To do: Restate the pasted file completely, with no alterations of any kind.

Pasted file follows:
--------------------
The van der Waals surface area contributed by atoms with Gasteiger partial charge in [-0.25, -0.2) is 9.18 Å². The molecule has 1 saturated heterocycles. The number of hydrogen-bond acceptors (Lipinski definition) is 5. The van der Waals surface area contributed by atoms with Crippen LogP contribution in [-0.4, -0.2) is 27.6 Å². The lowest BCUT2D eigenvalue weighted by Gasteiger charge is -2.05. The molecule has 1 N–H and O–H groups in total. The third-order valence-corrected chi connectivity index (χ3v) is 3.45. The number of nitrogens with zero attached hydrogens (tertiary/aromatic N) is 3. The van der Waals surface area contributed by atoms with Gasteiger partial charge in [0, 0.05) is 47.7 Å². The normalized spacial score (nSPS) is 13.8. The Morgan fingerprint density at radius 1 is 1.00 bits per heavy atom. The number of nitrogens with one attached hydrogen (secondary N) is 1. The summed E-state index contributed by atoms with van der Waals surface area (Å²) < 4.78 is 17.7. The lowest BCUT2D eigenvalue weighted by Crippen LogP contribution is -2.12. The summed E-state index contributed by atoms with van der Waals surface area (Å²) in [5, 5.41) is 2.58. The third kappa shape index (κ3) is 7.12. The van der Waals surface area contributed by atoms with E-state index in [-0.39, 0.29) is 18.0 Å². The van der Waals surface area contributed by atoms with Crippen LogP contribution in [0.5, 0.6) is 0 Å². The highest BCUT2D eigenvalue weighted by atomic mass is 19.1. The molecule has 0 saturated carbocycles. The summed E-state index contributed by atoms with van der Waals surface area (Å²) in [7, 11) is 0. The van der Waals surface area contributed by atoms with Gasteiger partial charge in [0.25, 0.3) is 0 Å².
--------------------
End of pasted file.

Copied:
The van der Waals surface area contributed by atoms with Gasteiger partial charge in [-0.25, -0.2) is 9.18 Å². The molecule has 1 saturated heterocycles. The number of hydrogen-bond acceptors (Lipinski definition) is 5. The van der Waals surface area contributed by atoms with Crippen LogP contribution in [-0.4, -0.2) is 27.6 Å². The lowest BCUT2D eigenvalue weighted by Gasteiger charge is -2.05. The molecule has 1 N–H and O–H groups in total. The third-order valence-corrected chi connectivity index (χ3v) is 3.45. The number of nitrogens with zero attached hydrogens (tertiary/aromatic N) is 3. The van der Waals surface area contributed by atoms with Gasteiger partial charge in [0, 0.05) is 47.7 Å². The normalized spacial score (nSPS) is 13.8. The Morgan fingerprint density at radius 1 is 1.00 bits per heavy atom. The number of nitrogens with one attached hydrogen (secondary N) is 1. The summed E-state index contributed by atoms with van der Waals surface area (Å²) < 4.78 is 17.7. The lowest BCUT2D eigenvalue weighted by Crippen LogP contribution is -2.12. The summed E-state index contributed by atoms with van der Waals surface area (Å²) in [5, 5.41) is 2.58. The third kappa shape index (κ3) is 7.12. The van der Waals surface area contributed by atoms with E-state index in [-0.39, 0.29) is 18.0 Å². The van der Waals surface area contributed by atoms with Crippen LogP contribution in [0.5, 0.6) is 0 Å². The highest BCUT2D eigenvalue weighted by atomic mass is 19.1. The molecule has 0 saturated carbocycles. The summed E-state index contributed by atoms with van der Waals surface area (Å²) in [7, 11) is 0. The van der Waals surface area contributed by atoms with Gasteiger partial charge in [0.25, 0.3) is 0 Å².